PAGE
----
We first see Chris skateboarding past his elementary school, his long, curly hair blowing in the wind. He’s got a big smile on his face.
But teasing can crumble self-esteem even in a strong child. The kids at school laugh, stare, and call Chris’ hair “girly”. He gets some reassurance from his mother but, still unsure, decides to check out the mirror:
“And then, right there, a woman appeared.
It was kind of wild and a little weird!”
This woman, an African queen version of a fairy godmother, explains that in a faraway land, he’d look just like a king — and he even sees himself in the mirror in royal robes and a crown. When Chris asks who the woman is, she tells him that the real question is “Who are you?”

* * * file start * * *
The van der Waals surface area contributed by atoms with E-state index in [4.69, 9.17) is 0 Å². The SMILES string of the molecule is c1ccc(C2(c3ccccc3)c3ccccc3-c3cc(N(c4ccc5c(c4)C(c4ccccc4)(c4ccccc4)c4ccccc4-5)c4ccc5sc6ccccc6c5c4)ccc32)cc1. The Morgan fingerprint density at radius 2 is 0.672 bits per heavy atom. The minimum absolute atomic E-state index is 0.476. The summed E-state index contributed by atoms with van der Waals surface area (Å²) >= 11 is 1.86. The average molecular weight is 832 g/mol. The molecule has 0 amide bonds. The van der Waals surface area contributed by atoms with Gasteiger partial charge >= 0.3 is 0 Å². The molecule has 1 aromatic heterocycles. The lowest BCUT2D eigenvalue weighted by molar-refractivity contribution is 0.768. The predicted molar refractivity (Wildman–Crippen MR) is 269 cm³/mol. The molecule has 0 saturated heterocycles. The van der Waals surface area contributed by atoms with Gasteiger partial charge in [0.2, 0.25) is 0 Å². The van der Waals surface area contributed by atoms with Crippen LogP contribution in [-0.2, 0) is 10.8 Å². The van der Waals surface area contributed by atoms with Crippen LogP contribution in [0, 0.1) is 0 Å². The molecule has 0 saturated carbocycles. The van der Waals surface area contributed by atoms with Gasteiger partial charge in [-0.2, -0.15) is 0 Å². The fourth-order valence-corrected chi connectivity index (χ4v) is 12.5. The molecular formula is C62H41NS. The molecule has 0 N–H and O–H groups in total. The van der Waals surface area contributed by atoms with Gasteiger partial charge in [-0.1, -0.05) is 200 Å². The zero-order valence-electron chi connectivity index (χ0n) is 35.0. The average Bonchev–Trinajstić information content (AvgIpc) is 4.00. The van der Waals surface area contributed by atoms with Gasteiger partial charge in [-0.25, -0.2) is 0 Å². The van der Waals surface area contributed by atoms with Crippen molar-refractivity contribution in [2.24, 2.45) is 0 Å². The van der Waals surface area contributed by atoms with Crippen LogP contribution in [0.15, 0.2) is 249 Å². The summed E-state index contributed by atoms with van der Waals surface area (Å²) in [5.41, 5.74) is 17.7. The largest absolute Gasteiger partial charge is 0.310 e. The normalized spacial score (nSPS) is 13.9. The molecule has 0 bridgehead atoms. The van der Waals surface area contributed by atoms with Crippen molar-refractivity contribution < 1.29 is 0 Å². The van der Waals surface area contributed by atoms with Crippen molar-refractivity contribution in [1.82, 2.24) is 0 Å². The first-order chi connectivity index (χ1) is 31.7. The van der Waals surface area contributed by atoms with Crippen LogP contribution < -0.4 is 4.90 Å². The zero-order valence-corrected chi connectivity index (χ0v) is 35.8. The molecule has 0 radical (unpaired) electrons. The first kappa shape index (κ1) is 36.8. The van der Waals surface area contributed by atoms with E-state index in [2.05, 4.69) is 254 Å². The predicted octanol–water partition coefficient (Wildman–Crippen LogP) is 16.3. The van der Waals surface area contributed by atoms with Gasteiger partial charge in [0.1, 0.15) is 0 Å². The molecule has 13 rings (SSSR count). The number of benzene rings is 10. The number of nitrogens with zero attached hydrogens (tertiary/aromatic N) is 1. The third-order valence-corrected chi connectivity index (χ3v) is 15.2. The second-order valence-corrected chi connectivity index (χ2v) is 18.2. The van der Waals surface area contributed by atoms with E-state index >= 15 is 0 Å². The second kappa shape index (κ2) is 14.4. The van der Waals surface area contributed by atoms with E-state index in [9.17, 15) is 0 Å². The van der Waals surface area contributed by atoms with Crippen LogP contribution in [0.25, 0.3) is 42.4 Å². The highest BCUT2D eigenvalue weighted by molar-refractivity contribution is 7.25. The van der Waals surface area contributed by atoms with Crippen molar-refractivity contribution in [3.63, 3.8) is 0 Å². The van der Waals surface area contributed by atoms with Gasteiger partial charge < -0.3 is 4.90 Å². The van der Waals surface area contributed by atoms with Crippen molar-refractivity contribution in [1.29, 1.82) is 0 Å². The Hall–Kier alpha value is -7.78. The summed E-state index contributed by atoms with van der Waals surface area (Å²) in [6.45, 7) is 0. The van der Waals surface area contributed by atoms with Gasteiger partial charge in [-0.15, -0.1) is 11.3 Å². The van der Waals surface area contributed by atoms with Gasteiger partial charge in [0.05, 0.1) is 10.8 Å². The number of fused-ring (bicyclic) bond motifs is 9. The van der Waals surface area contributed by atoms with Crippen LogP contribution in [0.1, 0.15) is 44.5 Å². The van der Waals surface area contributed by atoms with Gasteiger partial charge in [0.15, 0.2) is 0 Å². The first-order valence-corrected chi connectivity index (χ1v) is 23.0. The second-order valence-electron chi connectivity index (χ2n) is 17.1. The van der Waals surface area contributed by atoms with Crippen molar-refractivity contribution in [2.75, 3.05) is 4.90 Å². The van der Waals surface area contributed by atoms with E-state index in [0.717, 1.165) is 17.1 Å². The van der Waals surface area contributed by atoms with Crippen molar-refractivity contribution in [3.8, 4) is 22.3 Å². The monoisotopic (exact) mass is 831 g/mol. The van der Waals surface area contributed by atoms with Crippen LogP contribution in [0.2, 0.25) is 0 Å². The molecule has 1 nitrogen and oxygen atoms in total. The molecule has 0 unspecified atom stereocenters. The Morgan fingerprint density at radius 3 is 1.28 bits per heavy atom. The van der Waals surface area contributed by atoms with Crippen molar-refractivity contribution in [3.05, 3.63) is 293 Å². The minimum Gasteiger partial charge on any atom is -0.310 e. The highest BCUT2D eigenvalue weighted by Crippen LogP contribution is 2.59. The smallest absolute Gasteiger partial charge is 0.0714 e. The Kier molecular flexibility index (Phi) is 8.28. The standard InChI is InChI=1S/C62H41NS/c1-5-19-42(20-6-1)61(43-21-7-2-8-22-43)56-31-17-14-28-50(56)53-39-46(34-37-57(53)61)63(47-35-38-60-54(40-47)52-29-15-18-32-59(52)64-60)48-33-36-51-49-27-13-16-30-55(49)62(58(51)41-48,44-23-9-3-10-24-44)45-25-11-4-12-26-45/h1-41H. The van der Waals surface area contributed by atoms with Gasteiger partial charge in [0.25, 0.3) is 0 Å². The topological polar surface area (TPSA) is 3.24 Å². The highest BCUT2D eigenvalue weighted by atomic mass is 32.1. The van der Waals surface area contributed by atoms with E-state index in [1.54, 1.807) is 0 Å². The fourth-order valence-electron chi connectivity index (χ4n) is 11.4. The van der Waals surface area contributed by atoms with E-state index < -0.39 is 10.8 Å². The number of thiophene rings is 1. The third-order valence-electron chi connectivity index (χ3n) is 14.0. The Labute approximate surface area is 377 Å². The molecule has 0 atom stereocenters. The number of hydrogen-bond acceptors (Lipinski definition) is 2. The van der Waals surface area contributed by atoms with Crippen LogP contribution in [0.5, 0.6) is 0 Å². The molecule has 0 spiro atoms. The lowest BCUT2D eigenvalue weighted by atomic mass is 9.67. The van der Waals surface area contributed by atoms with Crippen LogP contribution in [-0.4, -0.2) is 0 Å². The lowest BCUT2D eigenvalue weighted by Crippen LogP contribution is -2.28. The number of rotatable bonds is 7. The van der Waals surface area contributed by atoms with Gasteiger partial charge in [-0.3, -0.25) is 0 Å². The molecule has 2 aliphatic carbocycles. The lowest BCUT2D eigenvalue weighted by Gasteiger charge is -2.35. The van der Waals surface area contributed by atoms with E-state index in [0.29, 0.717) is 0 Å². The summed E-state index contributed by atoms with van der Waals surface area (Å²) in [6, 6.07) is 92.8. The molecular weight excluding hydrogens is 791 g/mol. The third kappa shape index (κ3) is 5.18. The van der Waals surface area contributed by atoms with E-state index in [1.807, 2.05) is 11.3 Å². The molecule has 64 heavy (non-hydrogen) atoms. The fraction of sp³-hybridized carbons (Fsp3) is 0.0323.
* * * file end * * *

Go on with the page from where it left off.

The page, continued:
Written in rhyming couplets, the story continues to explore Chris’ identity crisis, as he transforms from having an unconsidered self-assurance to an almost haughty confidence to genuine self-esteem. He comes to recognize that his hair is amazing — and so is the hair of his schoolmates.
Marchánt Davis is an actor, writer, and producer; A Boy and His Mirror is his picture book debut. Keturah A. Bobo illustrated the #1 New York Times bestseller I Am Enough by Grace Byers and excels at creating images that convey respect, kindness, and appreciation for diversity to three-to-seven-year-old readers.